Spicy Broccoli Beats Cancer

Cancer preventing agents in broccoli work best with added spices

(RxWiki News) Looking for a natural way to help prevent cancer? Look no further than adding a little spice to your broccoli.

The most healthful way to eat broccoli is to steam it lightly for two to four minutes, but many people cook it too long and this eliminates many of the health benefits. So, researchers have found a way to preserve the benefits in broccoli even after it's been over cooked.

"Add some wasabi or mustard to your broccoli to receive full health benefits."

Lead author, Jenna Cramer, a graduate student in the Department of Food Science and Human Nutrition at the University of Illinois at Urbana-Champaign, found that specific spices help broccoli enhance its cancer-preventing agent – Sulforaphane (SF).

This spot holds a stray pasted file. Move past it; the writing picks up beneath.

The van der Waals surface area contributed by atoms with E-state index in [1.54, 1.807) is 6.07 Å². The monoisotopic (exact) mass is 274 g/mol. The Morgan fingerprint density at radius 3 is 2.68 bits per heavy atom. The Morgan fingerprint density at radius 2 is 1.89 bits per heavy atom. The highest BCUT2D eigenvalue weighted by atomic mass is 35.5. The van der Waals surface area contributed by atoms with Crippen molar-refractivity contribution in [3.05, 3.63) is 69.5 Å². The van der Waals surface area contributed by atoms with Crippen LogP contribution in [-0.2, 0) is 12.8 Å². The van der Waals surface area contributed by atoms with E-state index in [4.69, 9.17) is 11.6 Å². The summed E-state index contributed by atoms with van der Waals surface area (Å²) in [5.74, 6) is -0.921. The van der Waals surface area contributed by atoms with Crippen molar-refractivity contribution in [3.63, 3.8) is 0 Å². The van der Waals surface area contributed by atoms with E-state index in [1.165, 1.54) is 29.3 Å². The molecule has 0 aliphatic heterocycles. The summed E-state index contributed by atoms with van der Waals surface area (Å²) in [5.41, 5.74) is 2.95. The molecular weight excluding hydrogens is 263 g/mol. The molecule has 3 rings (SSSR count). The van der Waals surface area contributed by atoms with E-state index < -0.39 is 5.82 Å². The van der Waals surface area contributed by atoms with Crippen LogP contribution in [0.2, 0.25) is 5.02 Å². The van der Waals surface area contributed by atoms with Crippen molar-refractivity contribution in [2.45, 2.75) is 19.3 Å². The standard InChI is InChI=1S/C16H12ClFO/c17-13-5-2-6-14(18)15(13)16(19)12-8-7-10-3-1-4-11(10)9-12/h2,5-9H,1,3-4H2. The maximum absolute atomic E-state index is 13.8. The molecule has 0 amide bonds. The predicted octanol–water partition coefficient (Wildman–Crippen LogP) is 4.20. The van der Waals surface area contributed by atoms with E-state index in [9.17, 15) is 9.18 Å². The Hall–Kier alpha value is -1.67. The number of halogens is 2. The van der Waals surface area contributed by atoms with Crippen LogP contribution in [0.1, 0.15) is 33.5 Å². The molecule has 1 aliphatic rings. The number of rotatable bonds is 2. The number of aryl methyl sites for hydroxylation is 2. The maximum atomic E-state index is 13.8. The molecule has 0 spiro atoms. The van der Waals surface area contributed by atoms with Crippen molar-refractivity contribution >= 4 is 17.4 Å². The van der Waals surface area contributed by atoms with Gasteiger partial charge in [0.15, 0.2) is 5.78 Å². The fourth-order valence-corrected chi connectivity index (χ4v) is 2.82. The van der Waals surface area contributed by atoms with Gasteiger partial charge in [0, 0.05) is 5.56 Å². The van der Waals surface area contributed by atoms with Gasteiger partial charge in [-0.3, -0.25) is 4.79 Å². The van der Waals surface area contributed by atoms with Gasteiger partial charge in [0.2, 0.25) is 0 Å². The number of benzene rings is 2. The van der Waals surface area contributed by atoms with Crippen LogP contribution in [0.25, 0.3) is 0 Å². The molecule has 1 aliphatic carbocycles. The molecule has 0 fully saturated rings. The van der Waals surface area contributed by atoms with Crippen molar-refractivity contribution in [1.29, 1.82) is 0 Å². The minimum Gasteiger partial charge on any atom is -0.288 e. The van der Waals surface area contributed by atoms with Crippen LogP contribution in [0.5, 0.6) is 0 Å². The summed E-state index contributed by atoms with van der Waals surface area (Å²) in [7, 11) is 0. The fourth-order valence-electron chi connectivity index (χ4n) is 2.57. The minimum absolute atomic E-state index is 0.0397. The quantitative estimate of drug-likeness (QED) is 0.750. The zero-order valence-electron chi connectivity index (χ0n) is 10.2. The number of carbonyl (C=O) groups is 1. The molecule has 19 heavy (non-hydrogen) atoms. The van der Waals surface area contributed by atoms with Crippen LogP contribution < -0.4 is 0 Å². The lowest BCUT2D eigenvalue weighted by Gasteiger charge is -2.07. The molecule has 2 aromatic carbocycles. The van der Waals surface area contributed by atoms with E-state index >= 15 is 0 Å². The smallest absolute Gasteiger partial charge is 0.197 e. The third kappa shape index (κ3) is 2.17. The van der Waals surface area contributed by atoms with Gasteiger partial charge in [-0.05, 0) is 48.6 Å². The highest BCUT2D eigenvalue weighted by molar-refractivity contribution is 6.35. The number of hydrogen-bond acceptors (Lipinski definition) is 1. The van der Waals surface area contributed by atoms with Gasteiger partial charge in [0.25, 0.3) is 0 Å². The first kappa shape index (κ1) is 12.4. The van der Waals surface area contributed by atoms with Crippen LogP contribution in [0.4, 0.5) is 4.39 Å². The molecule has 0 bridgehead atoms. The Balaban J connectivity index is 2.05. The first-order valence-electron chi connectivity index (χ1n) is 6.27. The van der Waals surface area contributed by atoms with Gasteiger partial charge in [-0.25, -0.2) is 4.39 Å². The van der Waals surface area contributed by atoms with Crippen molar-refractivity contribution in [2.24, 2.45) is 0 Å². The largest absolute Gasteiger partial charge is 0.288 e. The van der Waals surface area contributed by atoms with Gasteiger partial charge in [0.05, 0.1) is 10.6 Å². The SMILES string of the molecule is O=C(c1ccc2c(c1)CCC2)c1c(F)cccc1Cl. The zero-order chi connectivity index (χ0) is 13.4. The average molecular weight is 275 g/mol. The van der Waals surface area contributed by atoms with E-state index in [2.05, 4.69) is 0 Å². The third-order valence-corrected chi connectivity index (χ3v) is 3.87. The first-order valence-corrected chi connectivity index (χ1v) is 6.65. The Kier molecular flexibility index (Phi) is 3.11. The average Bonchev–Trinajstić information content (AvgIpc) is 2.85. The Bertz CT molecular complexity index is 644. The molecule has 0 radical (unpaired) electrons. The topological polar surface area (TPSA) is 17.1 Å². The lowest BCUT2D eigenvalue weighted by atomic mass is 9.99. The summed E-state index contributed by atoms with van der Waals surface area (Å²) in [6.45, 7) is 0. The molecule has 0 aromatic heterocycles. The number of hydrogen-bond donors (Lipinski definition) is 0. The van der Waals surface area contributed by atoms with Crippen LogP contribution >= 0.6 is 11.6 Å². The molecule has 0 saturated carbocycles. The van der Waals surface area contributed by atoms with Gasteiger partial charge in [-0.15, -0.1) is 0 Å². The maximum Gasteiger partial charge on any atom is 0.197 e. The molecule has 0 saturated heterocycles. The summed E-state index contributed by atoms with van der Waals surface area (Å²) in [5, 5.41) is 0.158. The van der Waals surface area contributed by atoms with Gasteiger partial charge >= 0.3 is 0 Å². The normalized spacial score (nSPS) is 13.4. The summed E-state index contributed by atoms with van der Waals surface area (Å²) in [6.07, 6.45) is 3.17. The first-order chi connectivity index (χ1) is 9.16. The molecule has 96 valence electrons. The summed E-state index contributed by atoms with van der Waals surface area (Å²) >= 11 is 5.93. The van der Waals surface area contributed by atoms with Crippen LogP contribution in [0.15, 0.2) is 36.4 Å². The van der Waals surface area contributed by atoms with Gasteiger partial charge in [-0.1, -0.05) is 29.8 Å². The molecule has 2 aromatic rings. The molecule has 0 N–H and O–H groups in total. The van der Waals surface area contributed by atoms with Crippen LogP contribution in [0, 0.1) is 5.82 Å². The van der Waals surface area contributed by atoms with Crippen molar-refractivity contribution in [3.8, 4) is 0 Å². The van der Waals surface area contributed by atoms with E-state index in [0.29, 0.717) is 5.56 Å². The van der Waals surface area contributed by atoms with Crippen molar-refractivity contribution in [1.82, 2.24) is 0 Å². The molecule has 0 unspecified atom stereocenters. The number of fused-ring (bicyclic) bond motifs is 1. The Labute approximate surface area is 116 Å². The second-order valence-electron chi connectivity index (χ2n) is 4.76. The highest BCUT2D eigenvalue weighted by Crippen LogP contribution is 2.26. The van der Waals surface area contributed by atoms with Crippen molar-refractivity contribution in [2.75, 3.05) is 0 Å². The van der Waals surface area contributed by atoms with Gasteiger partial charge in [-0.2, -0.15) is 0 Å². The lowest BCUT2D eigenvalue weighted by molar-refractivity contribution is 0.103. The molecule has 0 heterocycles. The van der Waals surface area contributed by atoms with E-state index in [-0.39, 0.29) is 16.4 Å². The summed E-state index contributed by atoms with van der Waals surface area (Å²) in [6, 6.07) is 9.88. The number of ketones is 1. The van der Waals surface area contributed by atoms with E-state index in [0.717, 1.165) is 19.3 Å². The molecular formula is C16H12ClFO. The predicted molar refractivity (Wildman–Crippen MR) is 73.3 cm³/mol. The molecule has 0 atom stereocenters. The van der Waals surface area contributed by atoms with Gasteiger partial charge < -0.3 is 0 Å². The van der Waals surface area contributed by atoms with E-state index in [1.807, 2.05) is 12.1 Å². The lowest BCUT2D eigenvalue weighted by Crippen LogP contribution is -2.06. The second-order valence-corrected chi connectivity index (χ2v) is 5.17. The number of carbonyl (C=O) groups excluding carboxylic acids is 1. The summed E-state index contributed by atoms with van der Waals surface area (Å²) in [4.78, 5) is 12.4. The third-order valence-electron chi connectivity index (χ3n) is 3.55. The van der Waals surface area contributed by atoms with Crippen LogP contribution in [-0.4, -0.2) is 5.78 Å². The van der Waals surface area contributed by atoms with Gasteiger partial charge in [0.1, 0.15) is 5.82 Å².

Glucoraphanin (GRP), which is found in broccoli, is the inactive form of SF. GRP needs to be broken down before SF can be formed. Myrosinase is an enzyme that helps GRP become SF so that SF can prevent cancer.

The study included four healthy men between the ages of 18 and 30. Participants were required to complete baseline questionnaires to determine any dietary supplements, tobacco and other drug use. Blood and urine samples were taken at specific intervals before and after consumption of assigned meals.

Some ate meals with fresh broccoli sprouts alone (which contained myrosinase) and the others ate the broccoli sprouts with a GRP powder (the GRP doesn’t contain myrosinase). The control group ate dry cereal and fat-free yogurt with it.

The results indicated that a combination of myrosinase in the fresh broccoli sprouts and the added GRP powder provided increased anti-cancer benefits. The fresh broccoli sprouts lend their myrosinase to the GRP powder so both foods can produce more SF, Elizabeth Jeffery, Ph.D., a professor of nutrition at the University of Illinois, says.

Other sources that contain myrosinase include mustard, horseradish, cabbage, Brussels sprouts and watercress. Adding these to foods that have GRP can help enhance SF production and thus prevent cancer.

This observational study was published in the British Journal of Nutrition.

Review Date: 
September 13, 2011